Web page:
Potentials of cowpea (Vigna unguiculata) for dry season seed and fodder production in Sahelian sandy soil of Niger
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Saidou, A.K., Ajeigbe, H.A, Hide, O., Satoshi, T. & Singh, B.B. (2011). Potentials of cowpea (Vigna unguiculata) for dry season seed and fodder production in Sahelian sandy soil of Niger. American-Eurasian Journal of Agricultural & Environmental Sciences, 11(1), 71-78.
Permanent link to cite or share this item: http://hdl.handle.net/10568/90371
Recent surge in dry cowpea seed price, grain and fodder demand in Niger Republic has resulted in the search for appropriate cultivars for dry season production for seed, grain, and fodder. However in addition to the common constraints to cowpea production in the wet season, high temperature in the months of March, April, and May is a major concern in cowpea production in the dry season in the Sahelian conditions of Niger. Preliminary trials have shown that it is possible to grow cowpea in the dry season if heat tolerant varieties can be found. Consequently, four cowpea cultivars (IT97K-499-38, lT98K-205-8, Ghana-l, and IT97K-499-35) selected from previous trials were evaluated for their dry season grain and fodder production potentials. Results revealed that the potential for dry season cowpea grain and fodder production is very high, with a grain harvest ranging between 200 and 2183 kg/ ha and an average of 1452 kg/ha, which is much higher than wet season production. At a current (2009) market price of 750-900 F CFA and 900 to 1000/kg (US$ = 480 F CFA) of dry grain and fodder bundle respectively, dry season cowpea production stands first as an alternative for farmers to increased income, grain, seeds, and fodder and enrich the soil for the next rainy season. This is a profitable agribusiness for farmers in the country and across the border. Farmers could get even higher returns by producing seeds which sells for over 1000 F CFA/kg during the dry season harvest, which also coincides with the beginning of the wet season and the peak demand for seeds and fodder.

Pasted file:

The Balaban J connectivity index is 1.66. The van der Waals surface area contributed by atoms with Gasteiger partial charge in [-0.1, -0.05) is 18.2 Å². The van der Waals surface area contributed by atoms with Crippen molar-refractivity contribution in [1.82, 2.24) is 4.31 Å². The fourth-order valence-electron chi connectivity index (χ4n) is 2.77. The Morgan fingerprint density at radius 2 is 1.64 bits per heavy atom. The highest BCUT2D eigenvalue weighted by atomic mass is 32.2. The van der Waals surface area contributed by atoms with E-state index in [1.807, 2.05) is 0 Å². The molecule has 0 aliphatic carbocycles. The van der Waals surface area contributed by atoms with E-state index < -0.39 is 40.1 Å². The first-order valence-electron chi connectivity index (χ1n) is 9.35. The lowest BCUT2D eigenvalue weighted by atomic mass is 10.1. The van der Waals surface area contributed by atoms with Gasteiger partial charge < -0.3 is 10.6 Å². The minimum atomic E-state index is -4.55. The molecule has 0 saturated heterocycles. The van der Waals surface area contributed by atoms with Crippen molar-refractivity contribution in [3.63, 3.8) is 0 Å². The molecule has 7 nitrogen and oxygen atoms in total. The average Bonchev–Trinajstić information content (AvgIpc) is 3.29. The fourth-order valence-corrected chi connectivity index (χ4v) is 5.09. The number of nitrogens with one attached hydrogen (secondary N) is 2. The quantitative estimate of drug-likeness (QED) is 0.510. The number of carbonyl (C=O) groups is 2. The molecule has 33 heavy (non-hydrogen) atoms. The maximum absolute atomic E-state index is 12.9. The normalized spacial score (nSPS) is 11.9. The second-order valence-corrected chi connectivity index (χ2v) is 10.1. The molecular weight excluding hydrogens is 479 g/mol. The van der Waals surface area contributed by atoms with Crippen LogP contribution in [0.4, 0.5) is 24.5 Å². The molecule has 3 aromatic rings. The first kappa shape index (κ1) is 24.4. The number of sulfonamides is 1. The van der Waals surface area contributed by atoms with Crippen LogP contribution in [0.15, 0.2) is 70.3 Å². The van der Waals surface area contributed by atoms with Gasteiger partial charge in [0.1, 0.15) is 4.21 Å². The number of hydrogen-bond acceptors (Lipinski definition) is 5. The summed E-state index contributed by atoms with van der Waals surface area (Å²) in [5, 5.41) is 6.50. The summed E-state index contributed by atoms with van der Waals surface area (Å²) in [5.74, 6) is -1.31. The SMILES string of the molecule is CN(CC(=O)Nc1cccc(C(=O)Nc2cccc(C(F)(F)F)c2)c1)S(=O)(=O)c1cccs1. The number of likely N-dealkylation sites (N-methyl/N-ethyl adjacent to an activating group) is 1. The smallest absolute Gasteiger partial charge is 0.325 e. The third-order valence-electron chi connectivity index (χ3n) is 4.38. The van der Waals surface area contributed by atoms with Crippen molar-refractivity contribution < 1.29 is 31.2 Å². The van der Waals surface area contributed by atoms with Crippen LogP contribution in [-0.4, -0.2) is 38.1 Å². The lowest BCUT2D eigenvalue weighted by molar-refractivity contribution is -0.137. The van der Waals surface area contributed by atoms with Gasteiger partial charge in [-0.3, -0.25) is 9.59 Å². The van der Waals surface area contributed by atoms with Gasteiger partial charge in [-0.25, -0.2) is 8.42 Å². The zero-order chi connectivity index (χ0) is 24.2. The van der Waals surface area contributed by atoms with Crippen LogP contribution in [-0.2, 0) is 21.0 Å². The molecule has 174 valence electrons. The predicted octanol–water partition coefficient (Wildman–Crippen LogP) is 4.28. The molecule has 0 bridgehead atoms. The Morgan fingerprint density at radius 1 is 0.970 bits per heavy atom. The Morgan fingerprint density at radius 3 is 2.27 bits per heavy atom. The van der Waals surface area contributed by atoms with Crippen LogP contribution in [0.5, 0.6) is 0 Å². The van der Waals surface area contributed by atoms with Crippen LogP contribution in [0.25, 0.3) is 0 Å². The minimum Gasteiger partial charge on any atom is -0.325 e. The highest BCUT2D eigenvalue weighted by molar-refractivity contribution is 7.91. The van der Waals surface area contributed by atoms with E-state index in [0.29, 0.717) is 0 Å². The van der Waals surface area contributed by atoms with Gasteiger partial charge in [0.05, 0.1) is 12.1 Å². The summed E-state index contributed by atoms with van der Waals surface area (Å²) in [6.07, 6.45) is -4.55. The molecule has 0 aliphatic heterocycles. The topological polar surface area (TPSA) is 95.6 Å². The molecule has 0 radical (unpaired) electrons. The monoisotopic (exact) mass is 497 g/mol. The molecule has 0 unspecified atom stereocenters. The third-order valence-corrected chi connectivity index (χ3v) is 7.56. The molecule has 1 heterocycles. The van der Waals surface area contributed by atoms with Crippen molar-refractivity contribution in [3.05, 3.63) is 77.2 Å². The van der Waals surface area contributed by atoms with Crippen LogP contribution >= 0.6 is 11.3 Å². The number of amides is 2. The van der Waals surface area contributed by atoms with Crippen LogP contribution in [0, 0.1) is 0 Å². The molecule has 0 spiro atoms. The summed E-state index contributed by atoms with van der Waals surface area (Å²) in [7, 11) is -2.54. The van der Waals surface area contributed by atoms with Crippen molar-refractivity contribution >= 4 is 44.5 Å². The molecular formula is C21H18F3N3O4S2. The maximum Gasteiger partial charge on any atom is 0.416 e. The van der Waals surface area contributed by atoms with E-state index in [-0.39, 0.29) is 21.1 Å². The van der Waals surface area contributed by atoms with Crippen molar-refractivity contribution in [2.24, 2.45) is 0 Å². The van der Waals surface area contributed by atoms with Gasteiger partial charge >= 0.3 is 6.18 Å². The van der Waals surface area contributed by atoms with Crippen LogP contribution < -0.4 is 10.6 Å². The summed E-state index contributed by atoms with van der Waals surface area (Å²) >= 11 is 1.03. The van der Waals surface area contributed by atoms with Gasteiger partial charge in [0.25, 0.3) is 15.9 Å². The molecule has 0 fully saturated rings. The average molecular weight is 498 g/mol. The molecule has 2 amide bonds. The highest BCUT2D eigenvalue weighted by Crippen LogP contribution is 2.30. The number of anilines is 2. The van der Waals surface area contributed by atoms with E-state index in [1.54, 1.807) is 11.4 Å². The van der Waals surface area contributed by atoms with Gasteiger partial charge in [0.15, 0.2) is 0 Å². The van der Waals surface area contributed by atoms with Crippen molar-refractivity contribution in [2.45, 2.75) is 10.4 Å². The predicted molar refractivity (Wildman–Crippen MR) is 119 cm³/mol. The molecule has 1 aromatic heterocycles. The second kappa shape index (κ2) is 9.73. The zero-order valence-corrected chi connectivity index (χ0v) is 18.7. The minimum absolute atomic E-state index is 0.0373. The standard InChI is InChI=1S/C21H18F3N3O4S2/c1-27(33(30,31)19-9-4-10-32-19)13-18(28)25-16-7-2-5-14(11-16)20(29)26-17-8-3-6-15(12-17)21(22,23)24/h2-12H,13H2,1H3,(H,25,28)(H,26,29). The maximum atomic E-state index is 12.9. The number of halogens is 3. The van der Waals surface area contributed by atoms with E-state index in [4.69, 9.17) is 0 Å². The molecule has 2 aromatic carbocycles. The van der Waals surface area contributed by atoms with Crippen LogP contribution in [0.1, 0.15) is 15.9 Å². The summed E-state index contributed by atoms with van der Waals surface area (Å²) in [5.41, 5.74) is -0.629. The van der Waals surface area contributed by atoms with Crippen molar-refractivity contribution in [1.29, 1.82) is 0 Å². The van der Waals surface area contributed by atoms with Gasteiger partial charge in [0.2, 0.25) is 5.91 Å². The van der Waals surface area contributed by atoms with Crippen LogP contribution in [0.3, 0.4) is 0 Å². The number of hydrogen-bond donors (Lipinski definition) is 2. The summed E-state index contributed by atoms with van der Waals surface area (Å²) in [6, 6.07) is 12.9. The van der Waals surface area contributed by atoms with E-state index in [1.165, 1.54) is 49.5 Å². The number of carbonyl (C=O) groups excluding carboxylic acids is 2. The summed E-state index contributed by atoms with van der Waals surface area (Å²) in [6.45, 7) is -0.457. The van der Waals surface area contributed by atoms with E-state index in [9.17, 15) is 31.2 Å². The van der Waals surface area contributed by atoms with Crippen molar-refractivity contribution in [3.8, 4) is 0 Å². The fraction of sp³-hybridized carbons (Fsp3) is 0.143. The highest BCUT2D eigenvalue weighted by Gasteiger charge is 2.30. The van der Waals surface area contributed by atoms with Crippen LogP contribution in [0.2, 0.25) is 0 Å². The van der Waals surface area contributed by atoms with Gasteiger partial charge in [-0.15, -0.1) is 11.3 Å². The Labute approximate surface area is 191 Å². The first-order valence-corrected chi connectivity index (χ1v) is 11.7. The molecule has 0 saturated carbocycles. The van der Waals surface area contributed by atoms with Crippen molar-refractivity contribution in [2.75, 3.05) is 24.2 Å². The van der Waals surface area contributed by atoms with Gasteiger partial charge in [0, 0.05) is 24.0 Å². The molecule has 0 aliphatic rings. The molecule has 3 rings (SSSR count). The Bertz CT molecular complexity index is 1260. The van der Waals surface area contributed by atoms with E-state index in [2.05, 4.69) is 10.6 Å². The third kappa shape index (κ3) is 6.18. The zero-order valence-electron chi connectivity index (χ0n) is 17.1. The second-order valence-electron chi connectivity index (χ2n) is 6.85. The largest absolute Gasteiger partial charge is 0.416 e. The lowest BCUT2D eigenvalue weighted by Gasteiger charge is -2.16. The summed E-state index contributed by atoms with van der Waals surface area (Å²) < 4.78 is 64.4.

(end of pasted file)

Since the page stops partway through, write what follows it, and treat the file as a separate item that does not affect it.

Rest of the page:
Investors/sponsorsJapan International Research Center for Agricultural Sciences
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